The photo above was taken at the 104th Annual Meeting of the Federation of State Medical Boards (FSMB) held in San Diego April 28-30 and tweeted last night in reference to the partnership between the FSMB and the Federation of State Physician Health Programs (FSPHP) with the caption:
“How a healing profession heals itself #FSMB2016 partnerships #FSPHP trust and faith in oversight and system.”
Within the the allotted 140 character twitter limit this succinct observation is nevertheless very revelatory. Both systems and the oversight of systems demand accountability and answerability to outside and independent agencies. Trust and Faith are not in the equation. Why has this lesson not been learned?
Answerability requires the obligation to answer questions regarding decisions and actions. Accountability requires transparency, explanation and justification. What was done and why? Standards, rules, regulations, codes, laws and other objective benchmarks need to be applied by outside actors. This is critical. It is the very essence of oversight.
“Trust and faith in oversight and system” is both oxymoronic and nonsensical. “Faith and trust” in oversight equates with an “absence” of oversight. “Faith and trust” in systems inevitably results in “systems failure” and therein lies the problem.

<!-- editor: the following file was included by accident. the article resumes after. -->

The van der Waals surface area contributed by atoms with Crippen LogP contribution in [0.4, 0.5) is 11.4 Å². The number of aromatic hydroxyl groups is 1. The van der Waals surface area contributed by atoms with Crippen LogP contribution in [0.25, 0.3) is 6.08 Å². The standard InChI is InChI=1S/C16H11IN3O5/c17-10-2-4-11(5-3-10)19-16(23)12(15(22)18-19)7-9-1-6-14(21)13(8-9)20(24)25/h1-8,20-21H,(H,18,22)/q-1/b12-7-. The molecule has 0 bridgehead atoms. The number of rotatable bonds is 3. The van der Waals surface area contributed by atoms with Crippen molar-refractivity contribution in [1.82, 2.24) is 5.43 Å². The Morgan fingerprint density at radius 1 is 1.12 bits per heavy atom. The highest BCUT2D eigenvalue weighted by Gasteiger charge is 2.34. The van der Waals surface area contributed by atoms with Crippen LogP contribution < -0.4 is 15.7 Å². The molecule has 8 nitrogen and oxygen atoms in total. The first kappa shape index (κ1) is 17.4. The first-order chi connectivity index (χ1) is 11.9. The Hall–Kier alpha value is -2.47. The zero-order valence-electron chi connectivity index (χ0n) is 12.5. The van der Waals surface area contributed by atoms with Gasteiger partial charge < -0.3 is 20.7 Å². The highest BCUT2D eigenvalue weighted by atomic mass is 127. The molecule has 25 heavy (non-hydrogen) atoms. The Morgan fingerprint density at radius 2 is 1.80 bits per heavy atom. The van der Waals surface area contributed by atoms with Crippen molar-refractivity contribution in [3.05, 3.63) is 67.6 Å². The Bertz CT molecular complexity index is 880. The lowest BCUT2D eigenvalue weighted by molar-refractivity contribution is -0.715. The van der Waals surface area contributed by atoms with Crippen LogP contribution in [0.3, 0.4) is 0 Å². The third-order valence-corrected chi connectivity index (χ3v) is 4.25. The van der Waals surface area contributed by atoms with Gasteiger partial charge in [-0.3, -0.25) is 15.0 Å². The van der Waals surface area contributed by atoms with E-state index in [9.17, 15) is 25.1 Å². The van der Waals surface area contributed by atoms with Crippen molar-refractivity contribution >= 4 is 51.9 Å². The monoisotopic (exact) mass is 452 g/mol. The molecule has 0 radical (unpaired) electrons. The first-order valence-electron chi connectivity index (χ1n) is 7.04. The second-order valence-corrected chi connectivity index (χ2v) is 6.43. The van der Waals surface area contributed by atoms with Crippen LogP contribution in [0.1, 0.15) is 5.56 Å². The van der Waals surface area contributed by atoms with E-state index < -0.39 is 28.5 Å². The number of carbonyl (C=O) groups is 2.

Blind faith and deference to authority has led to a systems failure in the regulation of the medical profession. Physician health programs (PHP’s) have convinced state medical boards to give them complete deference. Medical board’s in turn have convinced state attorney generals and law enforcement to give them complete deference. This has led to a complete systems failure. No investigatory or oversight body exists. No one is minding the minders. It is a complete and utter free for all.
Making sound decisions about regulation calls for an understanding of the problem it is intended to solve. Legitimate policy must be based on recognized institutions and experts. Regulatory changes demand methodologically sound science and evidence-based facts arrived at through rigorous peer review and professional oversight. The science must be reliable and unbiased. Legitimate policy must be based on recognized institutions and experts. If the information regulatory agencies rely on to discipline doctors and protect the public is unreliable then serious consequences can occur.
The validity and reliability of opinions lie in their underlying methodology and evidence base. Reliance on the personal authority of any expert or group of experts is the fallacy of appeal to authority and a more apt and accurate twitter caption to the photo above would be Algernon Sidney’s 1683 statement that:
“Implicit Faith belongs to Fools, and Truth is comprehended by examining Principles”